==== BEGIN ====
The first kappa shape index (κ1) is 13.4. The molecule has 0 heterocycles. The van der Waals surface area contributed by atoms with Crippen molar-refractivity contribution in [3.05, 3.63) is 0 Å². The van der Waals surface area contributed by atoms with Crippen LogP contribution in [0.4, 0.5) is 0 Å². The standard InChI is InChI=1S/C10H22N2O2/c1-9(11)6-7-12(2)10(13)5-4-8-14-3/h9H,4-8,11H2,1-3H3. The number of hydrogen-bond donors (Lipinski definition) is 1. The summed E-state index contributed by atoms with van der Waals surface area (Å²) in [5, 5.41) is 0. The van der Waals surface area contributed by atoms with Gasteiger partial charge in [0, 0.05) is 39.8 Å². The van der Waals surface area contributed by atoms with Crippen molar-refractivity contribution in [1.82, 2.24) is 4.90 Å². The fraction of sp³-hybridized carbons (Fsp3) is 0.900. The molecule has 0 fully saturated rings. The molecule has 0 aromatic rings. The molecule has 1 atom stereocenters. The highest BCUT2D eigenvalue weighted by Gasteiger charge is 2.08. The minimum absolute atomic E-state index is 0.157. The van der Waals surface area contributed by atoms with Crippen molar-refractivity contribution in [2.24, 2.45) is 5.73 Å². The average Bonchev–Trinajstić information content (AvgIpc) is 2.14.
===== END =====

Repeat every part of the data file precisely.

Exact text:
The first kappa shape index (κ1) is 13.4. The molecule has 0 heterocycles. The van der Waals surface area contributed by atoms with Crippen molar-refractivity contribution in [3.05, 3.63) is 0 Å². The van der Waals surface area contributed by atoms with Crippen LogP contribution in [0.4, 0.5) is 0 Å². The standard InChI is InChI=1S/C10H22N2O2/c1-9(11)6-7-12(2)10(13)5-4-8-14-3/h9H,4-8,11H2,1-3H3. The number of hydrogen-bond donors (Lipinski definition) is 1. The summed E-state index contributed by atoms with van der Waals surface area (Å²) in [5, 5.41) is 0. The van der Waals surface area contributed by atoms with Gasteiger partial charge in [0, 0.05) is 39.8 Å². The van der Waals surface area contributed by atoms with Crippen molar-refractivity contribution in [1.82, 2.24) is 4.90 Å². The fraction of sp³-hybridized carbons (Fsp3) is 0.900. The molecule has 0 fully saturated rings. The molecule has 0 aromatic rings. The molecule has 1 atom stereocenters. The highest BCUT2D eigenvalue weighted by Gasteiger charge is 2.08. The minimum absolute atomic E-state index is 0.157. The van der Waals surface area contributed by atoms with Crippen molar-refractivity contribution in [2.24, 2.45) is 5.73 Å². The average Bonchev–Trinajstić information content (AvgIpc) is 2.14.